ORANGE COUNTY, Fla. — From April 2020 to April 2021, rental prices for single-family homes skyrocketed more than they have in 15 years, according to CoreLogic. One driving factor is the historically low inventory of homes currently available for sale, the property analytics company says, and it’s a tension local experts say is playing out right here in Central Florida.

What You Need To Know

  • Year-over-year, single-family home rent surged in April more than in past 15 years

  • The average cost to rent a two-bedroom Orlando apartment rose almost 26%

  • Some would-be homeowners considering whether to keep renting

“Right now, whether you're buying or renting, there's just not a lot of supply,” said Candy Cole, executive director of the Orlando Regional REALTOR Foundation (ORRF). “And unless there’s an influx of supply, that's not likely to change.” 

By 2030, the Orlando Economic Partnership estimates 5.2 million people will live in the Orlando Metropolitan Statistical Area (MSA), which consists of Lake, Orange, Osceola and Seminole counties. 

Essentially, that means the Orlando area’s population is expected to double before the arrival of the next decade, presenting a major issue for a region that already lacks enough affordable housing for all its residents.

More expensive real estate, fewer affordable rentals

At $300,000, the median sales price for a home in the Orlando MSA is higher than it’s ever been, according to the Orlando Regional REALTOR Association (ORRA). Historically low interest rates, coupled with an increase in remote-based work, have motivated people to flock to a region that was already experiencing a population surge prior to the coronavirus pandemic.

“People can come here and keep their job in New Jersey or California or wherever, and it doesn't really matter,” Cole said.

Property manager Chris Bright of Best Orlando Property Management agrees. Before the pandemic, he said, folks flocked to Orlando from more expensive East Coast cities, like Miami or New York. But now, in addition to those folks, Bright said he’s seeing a wave of West Coast transplants coming to Central Florida, with people from San Francisco and Los Angeles seemingly moving here in droves. That influx of demand from people accustomed to higher prices helps drive up the cost of housing here.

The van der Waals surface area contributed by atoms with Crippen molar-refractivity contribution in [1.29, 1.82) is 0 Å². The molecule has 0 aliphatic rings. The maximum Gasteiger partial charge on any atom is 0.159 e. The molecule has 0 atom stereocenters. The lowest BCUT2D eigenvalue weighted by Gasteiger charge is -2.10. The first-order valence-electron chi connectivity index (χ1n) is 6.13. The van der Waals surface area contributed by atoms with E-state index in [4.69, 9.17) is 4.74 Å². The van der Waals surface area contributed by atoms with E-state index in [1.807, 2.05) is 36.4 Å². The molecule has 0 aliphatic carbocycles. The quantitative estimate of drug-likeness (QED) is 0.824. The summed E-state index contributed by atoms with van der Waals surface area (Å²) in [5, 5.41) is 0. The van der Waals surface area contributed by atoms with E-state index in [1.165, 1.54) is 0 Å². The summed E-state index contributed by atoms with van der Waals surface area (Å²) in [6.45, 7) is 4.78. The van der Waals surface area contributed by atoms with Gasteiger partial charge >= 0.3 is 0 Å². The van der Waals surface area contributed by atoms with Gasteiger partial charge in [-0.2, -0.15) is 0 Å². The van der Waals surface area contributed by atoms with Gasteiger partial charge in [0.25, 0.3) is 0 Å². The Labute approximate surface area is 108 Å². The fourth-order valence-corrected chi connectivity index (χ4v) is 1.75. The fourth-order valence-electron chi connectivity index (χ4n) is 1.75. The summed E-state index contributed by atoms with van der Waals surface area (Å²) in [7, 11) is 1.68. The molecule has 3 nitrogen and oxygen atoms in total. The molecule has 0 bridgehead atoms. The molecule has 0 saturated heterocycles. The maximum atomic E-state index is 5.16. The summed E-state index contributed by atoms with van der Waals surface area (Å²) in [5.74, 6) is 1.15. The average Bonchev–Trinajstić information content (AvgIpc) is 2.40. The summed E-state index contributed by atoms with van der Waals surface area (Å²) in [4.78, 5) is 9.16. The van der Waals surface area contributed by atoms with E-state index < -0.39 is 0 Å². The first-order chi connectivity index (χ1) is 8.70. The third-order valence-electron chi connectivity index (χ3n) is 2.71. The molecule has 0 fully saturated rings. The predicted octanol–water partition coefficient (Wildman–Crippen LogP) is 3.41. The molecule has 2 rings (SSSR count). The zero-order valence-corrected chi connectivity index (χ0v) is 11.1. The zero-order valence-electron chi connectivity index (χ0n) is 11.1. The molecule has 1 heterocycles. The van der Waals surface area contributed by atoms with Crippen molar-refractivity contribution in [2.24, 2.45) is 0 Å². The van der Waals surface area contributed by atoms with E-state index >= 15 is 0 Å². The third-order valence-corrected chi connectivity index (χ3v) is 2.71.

“We'll shoot the property up an extra 10, 15, 20 percent, just to test the market to see if we can get it,” Bright said. “And really, 80 percent of the time, we’ve been able to find that demand, even at those higher price points.”

Some of Bright’s tenants want to become homeowners, eyeing low interest rates and the stability of homeownership as the quintessential “American dream.” But many struggle to close on a home, even if they earn good money and are willing to pay more than what the seller is asking for. All over the country and here in Orlando, cash investors are scooping up homes at rapid speed: waiving inspections, offering thousands above asking price, and making it very difficult for everyday people to compete. 

“Historically, it was cheaper to purchase a home, have a mortgage, versus pay a higher rent,” Bright said. “But now, unfortunately, things are almost kind of reversed.”

‘Keep your options open’

Regional rent spikes aren’t just happening within the single-family home market. 

Year-over-year, Orlando saw one of the country’s biggest rental increases for two-bedroom units, according to Apartment Guide’s June 2021 Rent Report. The average cost of renting a two-bedroom apartment in Orlando jumped almost 26% last year, according to that report.

Yet despite the high cost of rent, some would-be homebuyers are weighing whether it makes more financial sense for them to try to secure a mortgage — or keep renting for now, and wait out the real estate market.

Bright’s tenant Craig Kunselman, who moved to the Orlando region from Cincinnati last fall, is still debating.

“Renting’s expensive, [but] I found out this weekend, it’s not as easy as I thought it was to get into a home, to get into a mortgage situation, to drop down that living expense,” Kunselman said.

He said after touring a townhome for sale this past weekend, Kunselman realized he’d be paying a higher monthly mortgage than the rent he’s already paying now, for a smaller space. Coupled with the large down payment he’d have to pay as a first-time homeowner, Kunselman says he’s overwhelmed by the cost — and the speed at which he feels pressured to decide.

“There’s a lot of folks moving down here to Florida since I got here. I mean, it’s a hot spot,” Kunselman said. “As soon as you see a place you kinda like, you gotta sign a contract, or it’ll be gone right under your feet

“That’s been really tough to navigate, especially on the first time going from renting to buying.”

For Kunselman and others searching for housing right now in Orlando, Cole of ORRF says flexibility will continue to be key. 

“For buying or renting right now, I think the best thing people can do is keep your options open,” Cole said. “You’ve just got to be prepared to make a decision quickly … Have a good financial plan ready beforehand, so that you can be ready to move when the time comes.”

Molly Duerig is a Report for America corps member who is covering Affordable Housing for Spectrum News 13. Report for America is a nonprofit national service program that places journalists in local newsrooms to report on undercovered issues.